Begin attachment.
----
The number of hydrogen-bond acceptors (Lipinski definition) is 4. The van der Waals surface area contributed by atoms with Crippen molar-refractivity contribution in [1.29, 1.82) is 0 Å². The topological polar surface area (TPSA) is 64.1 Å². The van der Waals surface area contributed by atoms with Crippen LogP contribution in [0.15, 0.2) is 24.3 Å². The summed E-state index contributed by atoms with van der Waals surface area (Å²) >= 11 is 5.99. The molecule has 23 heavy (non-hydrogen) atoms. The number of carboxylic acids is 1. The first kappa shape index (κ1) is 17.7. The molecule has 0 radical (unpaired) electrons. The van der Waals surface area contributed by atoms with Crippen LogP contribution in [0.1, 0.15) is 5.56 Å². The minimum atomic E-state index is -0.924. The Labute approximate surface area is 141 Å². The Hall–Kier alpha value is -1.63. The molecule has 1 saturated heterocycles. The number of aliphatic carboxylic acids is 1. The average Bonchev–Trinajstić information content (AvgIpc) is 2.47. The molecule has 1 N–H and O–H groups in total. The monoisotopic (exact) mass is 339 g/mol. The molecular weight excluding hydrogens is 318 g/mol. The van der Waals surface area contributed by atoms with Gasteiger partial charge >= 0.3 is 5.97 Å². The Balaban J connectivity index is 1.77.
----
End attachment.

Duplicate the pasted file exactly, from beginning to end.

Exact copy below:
The number of hydrogen-bond acceptors (Lipinski definition) is 4. The van der Waals surface area contributed by atoms with Crippen molar-refractivity contribution in [1.29, 1.82) is 0 Å². The topological polar surface area (TPSA) is 64.1 Å². The van der Waals surface area contributed by atoms with Crippen LogP contribution in [0.15, 0.2) is 24.3 Å². The summed E-state index contributed by atoms with van der Waals surface area (Å²) >= 11 is 5.99. The molecule has 23 heavy (non-hydrogen) atoms. The number of carboxylic acids is 1. The first kappa shape index (κ1) is 17.7. The molecule has 0 radical (unpaired) electrons. The van der Waals surface area contributed by atoms with Crippen LogP contribution in [0.1, 0.15) is 5.56 Å². The minimum atomic E-state index is -0.924. The Labute approximate surface area is 141 Å². The Hall–Kier alpha value is -1.63. The molecule has 1 saturated heterocycles. The number of aliphatic carboxylic acids is 1. The average Bonchev–Trinajstić information content (AvgIpc) is 2.47. The molecule has 1 N–H and O–H groups in total. The monoisotopic (exact) mass is 339 g/mol. The molecular weight excluding hydrogens is 318 g/mol. The van der Waals surface area contributed by atoms with Gasteiger partial charge >= 0.3 is 5.97 Å². The Balaban J connectivity index is 1.77.